24th Street : Mission District
I spent Sunday exploring 24th Street in SF's Mission District. Lots of people, myself included, have gone to The Mission a million times, but haven't had the opportunity to explore this colorful and eclectic part of the neighborhood. While Mission Street is the main auto and public transit thoroughfare through the neighborhood, 24th Street is the heart. The tree-lined street is known as El Corazon de la Misione, which literally means "the heart of The Mission."
You won't find nearly as many bearded beanie wearing hipsters, fixies, or PBR as you will over on Valencia. Instead, you'll find really legit tacos, Mexican food, burgers for under $15, bars that serve tasty food and snacks, and really colorful street art. The neighborhood is bright, inspiring, sunny, warm and vibrant.
Parking can be really tough, but there's a BART station right at Mission + 24th Street. Walk towards Potrero and away from Dolores Park, and you'll quickly come upon the village-like stretch. The opportunity to venture into some of the many alleys, and check out the murals! The neighborhood has the highest concentration of murals in The City, and the alleys are full of them! Each fence, garage door, and house is adorned with bright, saturated pigments.
Precita Eyes Mural Arts and Visitor's Center offers weekend tours that spotlight some of the best murals in the neighborhood. The tour explains the political and social messages behind the artwork. If you want a sunny, tropical escape from the bustling on 24th, head into Balmy Alley. Street art first appeared here in the 1980s as an expression of outrage against gentrification, human rights violations and injustice. After Hurricane Katrina, the alley was full of powerful political pieces challenging the federal response to the natural disaster and depicting the anger, displacement and destruction the storm created. This is the most famous of the mural alleys, and features more than 30 original artworks. In addition to tours, the visitor's center sells prints of several of the murals, and paint for muralists. For more mural info check here!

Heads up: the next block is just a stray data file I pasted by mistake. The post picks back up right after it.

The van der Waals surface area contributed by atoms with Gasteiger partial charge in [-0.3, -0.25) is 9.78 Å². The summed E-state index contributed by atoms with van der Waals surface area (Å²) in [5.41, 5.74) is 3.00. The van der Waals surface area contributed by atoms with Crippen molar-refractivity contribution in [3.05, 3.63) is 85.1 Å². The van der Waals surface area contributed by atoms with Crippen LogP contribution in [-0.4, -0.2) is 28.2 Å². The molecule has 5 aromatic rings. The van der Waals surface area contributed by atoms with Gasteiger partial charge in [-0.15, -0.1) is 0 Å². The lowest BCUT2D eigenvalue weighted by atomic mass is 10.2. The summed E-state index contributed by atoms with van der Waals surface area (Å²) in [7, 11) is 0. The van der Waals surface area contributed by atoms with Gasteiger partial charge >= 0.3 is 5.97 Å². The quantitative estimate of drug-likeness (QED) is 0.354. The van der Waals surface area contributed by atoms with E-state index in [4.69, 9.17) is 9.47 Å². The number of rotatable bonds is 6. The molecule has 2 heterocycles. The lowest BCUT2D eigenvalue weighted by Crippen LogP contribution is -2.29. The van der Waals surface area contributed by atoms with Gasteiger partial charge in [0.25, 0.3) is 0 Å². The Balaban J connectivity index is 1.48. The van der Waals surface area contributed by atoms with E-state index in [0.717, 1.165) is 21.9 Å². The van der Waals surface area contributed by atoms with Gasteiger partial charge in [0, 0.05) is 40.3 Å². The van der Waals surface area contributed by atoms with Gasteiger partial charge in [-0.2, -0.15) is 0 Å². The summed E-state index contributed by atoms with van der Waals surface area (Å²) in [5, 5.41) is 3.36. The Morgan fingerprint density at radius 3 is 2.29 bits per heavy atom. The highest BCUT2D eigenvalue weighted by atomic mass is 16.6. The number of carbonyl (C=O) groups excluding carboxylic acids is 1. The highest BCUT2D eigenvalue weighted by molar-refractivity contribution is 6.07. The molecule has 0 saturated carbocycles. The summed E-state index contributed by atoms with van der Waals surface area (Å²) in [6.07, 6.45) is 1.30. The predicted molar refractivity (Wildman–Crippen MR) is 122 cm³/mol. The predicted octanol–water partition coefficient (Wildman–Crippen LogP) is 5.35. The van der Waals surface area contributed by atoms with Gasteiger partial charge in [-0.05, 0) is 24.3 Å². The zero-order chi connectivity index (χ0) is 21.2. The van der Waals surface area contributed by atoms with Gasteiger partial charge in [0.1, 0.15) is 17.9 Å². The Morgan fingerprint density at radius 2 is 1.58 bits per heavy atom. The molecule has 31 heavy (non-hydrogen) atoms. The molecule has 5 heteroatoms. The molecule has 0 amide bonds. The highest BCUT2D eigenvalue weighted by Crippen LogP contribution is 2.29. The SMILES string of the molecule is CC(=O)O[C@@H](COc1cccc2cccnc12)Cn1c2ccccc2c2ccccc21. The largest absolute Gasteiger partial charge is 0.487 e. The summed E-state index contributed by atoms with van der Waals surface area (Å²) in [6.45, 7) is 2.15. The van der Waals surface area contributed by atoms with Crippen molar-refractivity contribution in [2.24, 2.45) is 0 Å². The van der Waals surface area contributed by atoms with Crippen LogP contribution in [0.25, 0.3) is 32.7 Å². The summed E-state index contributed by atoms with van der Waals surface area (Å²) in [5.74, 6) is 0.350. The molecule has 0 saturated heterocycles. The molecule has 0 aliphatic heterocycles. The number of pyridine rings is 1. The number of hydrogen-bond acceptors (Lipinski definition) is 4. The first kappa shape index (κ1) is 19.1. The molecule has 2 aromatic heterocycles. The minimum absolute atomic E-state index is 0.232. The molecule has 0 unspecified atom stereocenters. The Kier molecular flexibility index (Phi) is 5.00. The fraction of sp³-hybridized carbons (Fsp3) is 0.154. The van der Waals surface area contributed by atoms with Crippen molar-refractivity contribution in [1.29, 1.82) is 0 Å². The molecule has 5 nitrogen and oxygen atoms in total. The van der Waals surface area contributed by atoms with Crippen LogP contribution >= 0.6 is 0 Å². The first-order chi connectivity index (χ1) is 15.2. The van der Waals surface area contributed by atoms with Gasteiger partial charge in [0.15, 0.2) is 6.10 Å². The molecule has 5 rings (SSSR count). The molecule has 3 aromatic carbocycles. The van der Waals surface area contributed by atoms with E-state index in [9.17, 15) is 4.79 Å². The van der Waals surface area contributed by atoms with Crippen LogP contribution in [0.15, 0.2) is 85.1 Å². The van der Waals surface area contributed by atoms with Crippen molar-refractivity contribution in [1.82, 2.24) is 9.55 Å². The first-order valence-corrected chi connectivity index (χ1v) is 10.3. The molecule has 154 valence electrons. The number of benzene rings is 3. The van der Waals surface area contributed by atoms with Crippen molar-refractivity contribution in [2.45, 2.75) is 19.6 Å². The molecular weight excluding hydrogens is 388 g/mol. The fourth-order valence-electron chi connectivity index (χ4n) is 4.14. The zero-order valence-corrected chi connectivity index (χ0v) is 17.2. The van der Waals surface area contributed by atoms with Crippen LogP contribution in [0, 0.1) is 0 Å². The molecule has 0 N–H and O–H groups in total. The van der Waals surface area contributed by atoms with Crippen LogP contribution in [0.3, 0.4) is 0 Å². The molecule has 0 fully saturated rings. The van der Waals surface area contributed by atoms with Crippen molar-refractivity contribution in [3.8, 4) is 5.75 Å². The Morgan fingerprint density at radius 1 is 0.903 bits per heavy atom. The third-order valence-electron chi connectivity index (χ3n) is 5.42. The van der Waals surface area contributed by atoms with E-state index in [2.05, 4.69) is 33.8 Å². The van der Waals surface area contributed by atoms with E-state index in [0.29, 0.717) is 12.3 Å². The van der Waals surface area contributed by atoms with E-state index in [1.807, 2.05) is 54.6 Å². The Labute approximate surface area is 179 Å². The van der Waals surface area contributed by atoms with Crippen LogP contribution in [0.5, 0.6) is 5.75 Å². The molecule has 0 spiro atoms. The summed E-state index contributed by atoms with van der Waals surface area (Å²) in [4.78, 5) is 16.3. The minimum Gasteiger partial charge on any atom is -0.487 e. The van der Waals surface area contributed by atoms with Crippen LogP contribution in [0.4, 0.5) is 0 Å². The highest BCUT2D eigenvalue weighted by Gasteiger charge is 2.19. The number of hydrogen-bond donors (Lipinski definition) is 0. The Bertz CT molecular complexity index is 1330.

Wander into at least one of several used bookstores and check out the bargain bins. There are also a couple of boutiques, art galleries, green grocers and even a luchador store. Many of the businesses along 24th Street have been there since the 1940s, when immigrants from Mexico came to San Francisco to work in the bustling shipyards and factories. Before then, the neighborhood was mostly Irish and Italian.
The trees make it a great walk on a hot, sunny day, and more than a few places have outdoor patios in back. The neighborhood, like many in The City, is undergoing a transformation. Like Valencia Street in the 1990s, 24th has begun to see an influx of new businesses (some even relocated after being priced out of their spaces on Valencia) and long-vacant store fronts are being filled. The neighborhood offers a unique mix of old and new, and the kinds of places you can only find in San Francisco. It's beautiful and rough around the edges. Beauty and art express hardship, poverty, government failures and the fear of change. 24th Street has the 'village-within-a-city' feel that makes you feel transported to another world, without having to leave The City.